These relate to communicating what risks may be involved and to assess the availability of other vaccines before administering either the AstraZeneca or J&J doses. This will present challenges in terms of implementing the advice, informed sources said.
The HSE is working on a plan based on a letter sent by the chief medical officer, Dr Tony Holohan, to the Minister for Health, outlining the Niac advice. However, Dr Holohan is yet to send a letter outlining his views on the advice to the HSE – which may ultimately vary from the Niac advice.
Sources said that implementing the advice will be “tricky” as it is not clear whether the information on risks can be given through existing frameworks and structures in the vaccination programme, or if they will need to be modified.
Other aspects, such as whether the conditions attached complicate plans to roll out the vaccine through community pharmacies, also need to be examined.
The Government is hopeful that the advice will clear the way for the use of hundreds of thousands of doses of the singleshot J&J vaccine in particular. Many of the AstraZeneca shots due to be delivered in the months ahead are earmarked for use as second doses. Sources involved in the vaccine rollout have said failure to substantially use much of the 600,000 J&J shots would limit the ability to hit Government-mandated targets for the programme for the end of June.
Speaking to RTÉ’s This Week programme on Sunday, the HSE’s chief clinical officer, Dr Colm Henry, said information on when people in their 40s will be vaccinated will be announced later this week, but that the expectation is people in this cohort will begin vaccination later this month and throughout June.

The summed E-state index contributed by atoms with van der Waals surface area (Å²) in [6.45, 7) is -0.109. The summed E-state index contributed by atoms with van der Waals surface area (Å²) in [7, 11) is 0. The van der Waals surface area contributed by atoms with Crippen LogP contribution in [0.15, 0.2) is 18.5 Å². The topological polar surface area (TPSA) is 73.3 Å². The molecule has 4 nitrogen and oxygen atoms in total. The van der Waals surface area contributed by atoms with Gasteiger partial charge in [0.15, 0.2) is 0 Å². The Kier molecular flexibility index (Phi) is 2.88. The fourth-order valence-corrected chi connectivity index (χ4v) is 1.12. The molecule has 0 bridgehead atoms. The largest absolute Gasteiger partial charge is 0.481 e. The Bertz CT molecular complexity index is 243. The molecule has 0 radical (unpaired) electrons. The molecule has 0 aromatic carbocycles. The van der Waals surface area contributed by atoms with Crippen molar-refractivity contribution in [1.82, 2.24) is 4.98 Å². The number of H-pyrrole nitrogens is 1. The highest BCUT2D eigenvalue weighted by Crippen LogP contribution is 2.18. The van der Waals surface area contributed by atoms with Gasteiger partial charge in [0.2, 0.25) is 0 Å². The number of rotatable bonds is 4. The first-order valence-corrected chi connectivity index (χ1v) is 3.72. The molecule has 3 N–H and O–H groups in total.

Regarding whether people in their 40s will be offered the AstraZeneca or J&J vaccines, Dr Henry said: “We have just received that information before the weekend and we’ll be going through the impact for us on the response regarding Johnson & Johnson, AstraZeneca, and the choice of vaccines for those people.
“Clearly what we want to do is progress with a safe, effective vaccination programme at speed and at pace to cover as much of the population as possible, and using the stock of vaccines that are coming into the country in the most effective and safe way.”
He said the HSE “needs time” to analyse the information it had been given on the use of the vaccines. “We’ve just received the information ourselves in the HSE. We’ll be going through that in the coming days and I expect we’ll come to an operational decision ourselves in mid-week.”
A memo for Cabinet on travel, which is expected to cover potential revisions to the State’s mandatory hotel quarantine system, as well as a pathway to lifting travel restrictions for vaccinated people and plans for the implementation of the EU digital green certificate, is being prepared. It will be brought by the Department of the Taoiseach.
The Cabinet will also discuss the report of the tourism recovery taskforce. The taskforce has argued that travel from Britain should resume as soon as July, while about €1 billion in extra revenue and 50,000 jobs could be generated by reopening the State to holidaymakers during the summer.